DNA lives inside the nucleus of that cell, and special techniques are used to remove it without damage — and then insert the harvested nucleus into a hollow egg. A little shock and cells start to divide, ultimately becoming a blastocyst (early embryo); put that inside a host animal’s womb and you get the colt, or ferret, or the now-famous Dolly the Sheep. The animal, at its birth, is a cloned copy of the tissue donor. But, say scientists at work in China, it doesn’t have to be. Somewhere in the process, the genetic code could be altered. The clone, that is, may be tinkered with.
On November 27, 2017, Dr Mu-ming Poo, director of the Chinese Academy of Sciences’ Institute of Neuroscience, announced the birth of Zhong Zhong and Hua Hua, cloned macaque monkeys. Scientists intend a progressive cloned-monkey breeding program, but this time it isn’t about the preservation of species. Rather, it is to create an editable line of lab-grown research animals.
In this possible future, one group of monkey clones would remain as the control, and the other would be altered genetically to develop, for instance, a neurodegenerative disease. The point, they explain, will be to explore the nature of such diseases, or even to study the effect of drugs on the brain, using completely identical animals, without the variation that individual creatures always introduce to an experiment.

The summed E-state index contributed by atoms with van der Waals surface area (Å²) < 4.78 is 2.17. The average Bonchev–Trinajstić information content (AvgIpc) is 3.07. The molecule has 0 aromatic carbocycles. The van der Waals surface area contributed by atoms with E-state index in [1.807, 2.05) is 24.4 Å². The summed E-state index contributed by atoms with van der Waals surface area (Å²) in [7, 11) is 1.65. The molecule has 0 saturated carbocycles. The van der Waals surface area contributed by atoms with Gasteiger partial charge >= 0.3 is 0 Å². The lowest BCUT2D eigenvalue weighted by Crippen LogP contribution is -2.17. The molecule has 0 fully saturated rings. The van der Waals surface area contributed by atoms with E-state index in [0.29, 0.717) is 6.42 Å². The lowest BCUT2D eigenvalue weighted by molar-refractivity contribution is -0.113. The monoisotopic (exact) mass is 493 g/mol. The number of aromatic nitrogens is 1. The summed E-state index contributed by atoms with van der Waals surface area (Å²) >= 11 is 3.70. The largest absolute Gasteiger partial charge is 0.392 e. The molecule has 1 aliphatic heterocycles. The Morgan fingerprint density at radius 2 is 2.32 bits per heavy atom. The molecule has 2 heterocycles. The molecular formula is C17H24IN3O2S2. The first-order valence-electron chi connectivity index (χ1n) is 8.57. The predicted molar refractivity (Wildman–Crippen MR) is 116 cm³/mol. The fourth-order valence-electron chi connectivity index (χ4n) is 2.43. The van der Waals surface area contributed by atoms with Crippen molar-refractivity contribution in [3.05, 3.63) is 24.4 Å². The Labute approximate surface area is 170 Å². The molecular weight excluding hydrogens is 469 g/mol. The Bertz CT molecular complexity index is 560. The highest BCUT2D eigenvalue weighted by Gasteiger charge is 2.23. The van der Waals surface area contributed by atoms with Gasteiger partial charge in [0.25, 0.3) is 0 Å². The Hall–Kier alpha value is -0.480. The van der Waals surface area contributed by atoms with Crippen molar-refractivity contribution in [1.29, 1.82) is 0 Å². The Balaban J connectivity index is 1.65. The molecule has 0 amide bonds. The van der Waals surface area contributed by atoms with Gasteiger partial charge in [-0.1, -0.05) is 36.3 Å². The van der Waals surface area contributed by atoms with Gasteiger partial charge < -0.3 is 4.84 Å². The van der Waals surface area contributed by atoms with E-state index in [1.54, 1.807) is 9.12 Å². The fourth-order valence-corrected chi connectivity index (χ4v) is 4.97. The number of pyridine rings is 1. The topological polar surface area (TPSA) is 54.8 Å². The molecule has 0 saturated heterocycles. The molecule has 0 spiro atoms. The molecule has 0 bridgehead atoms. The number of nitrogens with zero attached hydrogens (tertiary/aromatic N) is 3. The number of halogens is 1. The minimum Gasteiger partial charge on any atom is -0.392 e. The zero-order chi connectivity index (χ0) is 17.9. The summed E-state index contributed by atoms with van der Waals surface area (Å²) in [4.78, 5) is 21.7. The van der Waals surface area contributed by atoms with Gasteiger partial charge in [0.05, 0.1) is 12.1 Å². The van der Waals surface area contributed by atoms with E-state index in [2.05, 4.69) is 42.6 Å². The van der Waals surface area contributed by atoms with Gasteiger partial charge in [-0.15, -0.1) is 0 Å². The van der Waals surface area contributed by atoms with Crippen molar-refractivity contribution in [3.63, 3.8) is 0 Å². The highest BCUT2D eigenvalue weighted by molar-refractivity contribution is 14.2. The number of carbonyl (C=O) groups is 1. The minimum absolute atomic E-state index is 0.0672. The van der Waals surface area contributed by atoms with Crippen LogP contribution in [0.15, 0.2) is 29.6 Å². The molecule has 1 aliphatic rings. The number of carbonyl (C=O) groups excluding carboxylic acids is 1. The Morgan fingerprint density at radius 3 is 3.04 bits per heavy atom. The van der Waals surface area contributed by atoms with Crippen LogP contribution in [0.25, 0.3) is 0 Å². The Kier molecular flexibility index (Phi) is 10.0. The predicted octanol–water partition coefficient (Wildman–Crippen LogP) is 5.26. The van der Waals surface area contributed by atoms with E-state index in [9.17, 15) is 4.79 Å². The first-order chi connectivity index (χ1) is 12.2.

Zhong Zhong and Hua Hua are, so far, scampering about in good health, so the question is not about whether Dr. Mu-Ming Poo’s goal of creating scores of lab-cloned monkeys is possible — but whether it’s a good and reasonable idea.
Most people have been very welcoming of the conservationist aim to encourage genetic diversity in endangered species. Zoos have been doing this is less technological ways for decades, shuttling potential animal mates across the country (or even across the world) to try and preserve a species. Do the ethics of such preservation cover the creation of animals cloned with the intent to edit their genes and introduce mutations?